noise_stf = graph.random.colored_noise_stf_signal(
power_spectral_density=power_densities,
frequency_step=frequency_step,
batch_shape=(simulation_count,),
)
noise_pwc = graph.discretize_stf(
stf=noise_stf, duration=np.sum(durations), segment_count=50
)
noise_channel.append(noise_pwc)
noise_hamiltonian = (
noise_channel[0] * graph.pauli_kronecker_product([("Z", 0)], 3)
+ noise_channel[1] * graph.pauli_kronecker_product([("Z", 1)], 3)
+ noise_channel[2] * graph.pauli_kronecker_product([("Z", 2)], 3)
)
# Combine the system and the noise Hamiltonian to get the total Hamiltonian.
# We can automatically combine a batched and a non-batched term.
hamiltonian = system_hamiltonian + noise_hamiltonian
# Compute the unitaries.
unitaries = graph.time_evolution_operators_pwc(
hamiltonian=hamiltonian, sample_times=sample_times
)
# Use the unitary to evolve the initial state.
states = unitaries @ initial_state[:, None]
# Get the density matrix, ρ = |ψ><ψ|
density_matrices = graph.outer_product(
states[..., 0], states[..., 0], name="density_matrices"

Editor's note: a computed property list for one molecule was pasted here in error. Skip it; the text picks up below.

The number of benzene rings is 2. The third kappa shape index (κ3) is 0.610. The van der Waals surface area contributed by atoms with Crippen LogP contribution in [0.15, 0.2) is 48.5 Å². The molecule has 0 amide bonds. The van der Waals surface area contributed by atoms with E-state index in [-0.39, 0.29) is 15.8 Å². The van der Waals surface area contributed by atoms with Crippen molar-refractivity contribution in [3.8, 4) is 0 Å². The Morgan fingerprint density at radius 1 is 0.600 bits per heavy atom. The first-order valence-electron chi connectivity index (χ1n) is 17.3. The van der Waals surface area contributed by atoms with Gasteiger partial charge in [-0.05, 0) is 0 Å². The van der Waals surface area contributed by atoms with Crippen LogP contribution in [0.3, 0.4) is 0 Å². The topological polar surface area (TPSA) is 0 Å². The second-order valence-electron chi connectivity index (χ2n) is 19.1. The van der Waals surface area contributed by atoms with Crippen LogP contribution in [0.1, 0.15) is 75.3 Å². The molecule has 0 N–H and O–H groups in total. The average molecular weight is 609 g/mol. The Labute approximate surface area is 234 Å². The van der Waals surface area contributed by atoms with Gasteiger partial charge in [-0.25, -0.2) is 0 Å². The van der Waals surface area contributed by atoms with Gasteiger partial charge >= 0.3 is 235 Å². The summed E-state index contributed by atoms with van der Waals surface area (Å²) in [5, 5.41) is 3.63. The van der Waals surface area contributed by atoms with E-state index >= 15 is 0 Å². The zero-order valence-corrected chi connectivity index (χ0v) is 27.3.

)
# Run simulation.
results = bo.execute_graph(graph=graph, output_node_names="density_matrices")
density_matrices = results["output"]["density_matrices"]["value"]
```

```
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We can average out these trajectories to obtain the approximate density matrix of the system and plot the population in the $|000\rangle$ and the $|111\rangle$ states.

```
# Average out the density matrices and get the populations.
noise_population = np.real_if_close(
np.diagonal(np.average(density_matrices, axis=0), axis1=-1, axis2=-2)
)
```

```
qv.plot_population_dynamics(
sample_times,
{
r"$|000\rangle$": noise_population[:, 0],
r"$|111\rangle$": noise_population[:, -1],
},
)
```

This evolution looks very similar to the noiseless case. The impact of the noise is visible in the difference between the ideal population and the population under noisy evolution. The ideal states lose about $2\%$ of population each.

```
population_difference = noise_population - population
plt.plot(sample_times * 1e6, population_difference[:, [0, -1]])
plt.xlabel("Time (µs)")
plt.ylabel("Probability (noisy - ideal)")
plt.legend([r"$|000\rangle$", r"$|111\rangle$"])
plt.show()
```

### Summary

We have shown how Boulder Opal can simulate quantum dynamics of a multi-qubit circuit with and without the presence of noise. While we have considered the cross-resonance Hamiltonian model here, the basic principles remain the same for any kind of Hamiltonian model.